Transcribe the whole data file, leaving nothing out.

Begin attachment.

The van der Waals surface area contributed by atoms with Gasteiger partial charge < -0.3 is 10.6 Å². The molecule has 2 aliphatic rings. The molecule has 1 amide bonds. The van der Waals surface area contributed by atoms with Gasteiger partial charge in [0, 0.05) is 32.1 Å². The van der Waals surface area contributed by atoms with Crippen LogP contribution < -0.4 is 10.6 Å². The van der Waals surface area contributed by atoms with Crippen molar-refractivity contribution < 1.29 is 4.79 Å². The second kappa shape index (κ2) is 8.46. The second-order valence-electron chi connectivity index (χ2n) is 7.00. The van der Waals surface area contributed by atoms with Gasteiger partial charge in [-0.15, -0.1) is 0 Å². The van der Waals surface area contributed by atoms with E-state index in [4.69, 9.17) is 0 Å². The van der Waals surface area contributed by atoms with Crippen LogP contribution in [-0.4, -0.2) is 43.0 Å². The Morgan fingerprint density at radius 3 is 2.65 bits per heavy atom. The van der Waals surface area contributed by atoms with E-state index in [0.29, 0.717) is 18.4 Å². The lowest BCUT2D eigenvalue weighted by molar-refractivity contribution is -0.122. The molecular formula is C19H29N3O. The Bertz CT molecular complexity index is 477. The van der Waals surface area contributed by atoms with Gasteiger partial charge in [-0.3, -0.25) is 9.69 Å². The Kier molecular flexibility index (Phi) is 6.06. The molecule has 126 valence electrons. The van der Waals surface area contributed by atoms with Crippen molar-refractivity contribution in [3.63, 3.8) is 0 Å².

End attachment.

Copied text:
The van der Waals surface area contributed by atoms with Gasteiger partial charge < -0.3 is 10.6 Å². The molecule has 2 aliphatic rings. The molecule has 1 amide bonds. The van der Waals surface area contributed by atoms with Gasteiger partial charge in [0, 0.05) is 32.1 Å². The van der Waals surface area contributed by atoms with Crippen LogP contribution < -0.4 is 10.6 Å². The van der Waals surface area contributed by atoms with Crippen molar-refractivity contribution < 1.29 is 4.79 Å². The second kappa shape index (κ2) is 8.46. The second-order valence-electron chi connectivity index (χ2n) is 7.00. The van der Waals surface area contributed by atoms with Gasteiger partial charge in [-0.15, -0.1) is 0 Å². The van der Waals surface area contributed by atoms with E-state index in [4.69, 9.17) is 0 Å². The van der Waals surface area contributed by atoms with Crippen LogP contribution in [-0.4, -0.2) is 43.0 Å². The Morgan fingerprint density at radius 3 is 2.65 bits per heavy atom. The van der Waals surface area contributed by atoms with E-state index in [0.29, 0.717) is 18.4 Å². The lowest BCUT2D eigenvalue weighted by molar-refractivity contribution is -0.122. The molecular formula is C19H29N3O. The Bertz CT molecular complexity index is 477. The van der Waals surface area contributed by atoms with Gasteiger partial charge in [-0.3, -0.25) is 9.69 Å². The Kier molecular flexibility index (Phi) is 6.06. The molecule has 126 valence electrons. The van der Waals surface area contributed by atoms with Crippen molar-refractivity contribution in [3.63, 3.8) is 0 Å².